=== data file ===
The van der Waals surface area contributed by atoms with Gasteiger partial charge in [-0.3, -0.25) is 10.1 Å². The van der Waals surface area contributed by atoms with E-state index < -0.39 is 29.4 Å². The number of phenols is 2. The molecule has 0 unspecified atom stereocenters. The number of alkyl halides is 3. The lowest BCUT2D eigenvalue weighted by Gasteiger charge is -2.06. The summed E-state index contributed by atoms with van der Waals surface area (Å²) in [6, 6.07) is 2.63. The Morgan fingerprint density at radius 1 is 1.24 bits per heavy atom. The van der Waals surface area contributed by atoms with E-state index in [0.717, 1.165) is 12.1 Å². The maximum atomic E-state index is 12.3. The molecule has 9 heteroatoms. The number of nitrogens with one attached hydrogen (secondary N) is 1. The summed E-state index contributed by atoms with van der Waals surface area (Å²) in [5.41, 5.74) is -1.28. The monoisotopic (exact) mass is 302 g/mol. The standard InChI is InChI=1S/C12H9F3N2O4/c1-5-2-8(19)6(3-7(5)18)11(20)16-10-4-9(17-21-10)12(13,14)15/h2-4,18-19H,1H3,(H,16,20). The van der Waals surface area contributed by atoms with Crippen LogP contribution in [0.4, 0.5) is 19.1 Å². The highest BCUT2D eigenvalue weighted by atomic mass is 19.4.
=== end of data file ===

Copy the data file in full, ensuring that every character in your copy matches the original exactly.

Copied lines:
The van der Waals surface area contributed by atoms with Gasteiger partial charge in [-0.3, -0.25) is 10.1 Å². The van der Waals surface area contributed by atoms with E-state index < -0.39 is 29.4 Å². The number of phenols is 2. The molecule has 0 unspecified atom stereocenters. The number of alkyl halides is 3. The lowest BCUT2D eigenvalue weighted by Gasteiger charge is -2.06. The summed E-state index contributed by atoms with van der Waals surface area (Å²) in [6, 6.07) is 2.63. The Morgan fingerprint density at radius 1 is 1.24 bits per heavy atom. The van der Waals surface area contributed by atoms with E-state index in [0.717, 1.165) is 12.1 Å². The maximum atomic E-state index is 12.3. The molecule has 9 heteroatoms. The number of nitrogens with one attached hydrogen (secondary N) is 1. The summed E-state index contributed by atoms with van der Waals surface area (Å²) in [5.41, 5.74) is -1.28. The monoisotopic (exact) mass is 302 g/mol. The standard InChI is InChI=1S/C12H9F3N2O4/c1-5-2-8(19)6(3-7(5)18)11(20)16-10-4-9(17-21-10)12(13,14)15/h2-4,18-19H,1H3,(H,16,20). The van der Waals surface area contributed by atoms with Crippen LogP contribution in [0.4, 0.5) is 19.1 Å². The highest BCUT2D eigenvalue weighted by atomic mass is 19.4.